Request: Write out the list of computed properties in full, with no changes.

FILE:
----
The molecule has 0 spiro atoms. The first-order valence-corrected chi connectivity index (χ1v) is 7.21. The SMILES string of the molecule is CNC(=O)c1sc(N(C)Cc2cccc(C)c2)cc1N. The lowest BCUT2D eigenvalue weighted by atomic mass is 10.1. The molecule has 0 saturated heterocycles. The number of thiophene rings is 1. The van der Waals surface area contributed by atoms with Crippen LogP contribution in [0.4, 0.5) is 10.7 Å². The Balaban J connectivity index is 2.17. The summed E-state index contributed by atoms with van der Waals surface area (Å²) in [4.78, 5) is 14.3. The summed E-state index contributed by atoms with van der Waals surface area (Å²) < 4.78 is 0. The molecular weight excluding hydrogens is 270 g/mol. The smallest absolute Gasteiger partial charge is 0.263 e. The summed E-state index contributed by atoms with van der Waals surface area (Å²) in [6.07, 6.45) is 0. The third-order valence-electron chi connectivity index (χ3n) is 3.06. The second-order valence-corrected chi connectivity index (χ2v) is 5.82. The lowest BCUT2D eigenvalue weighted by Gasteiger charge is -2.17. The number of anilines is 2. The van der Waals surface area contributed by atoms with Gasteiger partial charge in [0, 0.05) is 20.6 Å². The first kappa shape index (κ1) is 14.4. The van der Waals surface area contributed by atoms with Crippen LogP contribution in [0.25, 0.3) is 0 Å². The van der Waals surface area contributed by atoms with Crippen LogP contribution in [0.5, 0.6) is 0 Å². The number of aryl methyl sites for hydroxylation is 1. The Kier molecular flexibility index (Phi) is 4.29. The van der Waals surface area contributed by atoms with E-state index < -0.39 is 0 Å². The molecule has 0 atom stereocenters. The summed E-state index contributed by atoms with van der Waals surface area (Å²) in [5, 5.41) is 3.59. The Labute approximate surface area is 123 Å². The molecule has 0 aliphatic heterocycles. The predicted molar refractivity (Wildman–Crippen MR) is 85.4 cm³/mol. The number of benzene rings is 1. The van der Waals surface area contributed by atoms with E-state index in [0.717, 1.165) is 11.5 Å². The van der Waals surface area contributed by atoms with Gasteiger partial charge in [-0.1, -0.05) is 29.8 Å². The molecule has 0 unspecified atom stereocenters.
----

The molecule has 0 spiro atoms. The first-order valence-corrected chi connectivity index (χ1v) is 7.21. The SMILES string of the molecule is CNC(=O)c1sc(N(C)Cc2cccc(C)c2)cc1N. The lowest BCUT2D eigenvalue weighted by atomic mass is 10.1. The molecule has 0 saturated heterocycles. The number of thiophene rings is 1. The van der Waals surface area contributed by atoms with Crippen LogP contribution in [0.4, 0.5) is 10.7 Å². The Balaban J connectivity index is 2.17. The summed E-state index contributed by atoms with van der Waals surface area (Å²) in [4.78, 5) is 14.3. The summed E-state index contributed by atoms with van der Waals surface area (Å²) < 4.78 is 0. The molecular weight excluding hydrogens is 270 g/mol. The smallest absolute Gasteiger partial charge is 0.263 e. The summed E-state index contributed by atoms with van der Waals surface area (Å²) in [6.07, 6.45) is 0. The third-order valence-electron chi connectivity index (χ3n) is 3.06. The second-order valence-corrected chi connectivity index (χ2v) is 5.82. The lowest BCUT2D eigenvalue weighted by Gasteiger charge is -2.17. The number of anilines is 2. The van der Waals surface area contributed by atoms with Gasteiger partial charge in [0, 0.05) is 20.6 Å². The first kappa shape index (κ1) is 14.4. The van der Waals surface area contributed by atoms with Crippen LogP contribution in [0.25, 0.3) is 0 Å². The van der Waals surface area contributed by atoms with Crippen LogP contribution in [0.5, 0.6) is 0 Å². The number of aryl methyl sites for hydroxylation is 1. The Kier molecular flexibility index (Phi) is 4.29. The van der Waals surface area contributed by atoms with E-state index < -0.39 is 0 Å². The molecule has 0 atom stereocenters. The summed E-state index contributed by atoms with van der Waals surface area (Å²) in [5, 5.41) is 3.59. The Labute approximate surface area is 123 Å². The molecule has 0 aliphatic heterocycles. The predicted molar refractivity (Wildman–Crippen MR) is 85.4 cm³/mol. The number of benzene rings is 1. The van der Waals surface area contributed by atoms with E-state index in [0.717, 1.165) is 11.5 Å². The van der Waals surface area contributed by atoms with Gasteiger partial charge in [-0.1, -0.05) is 29.8 Å². The molecule has 0 unspecified atom stereocenters.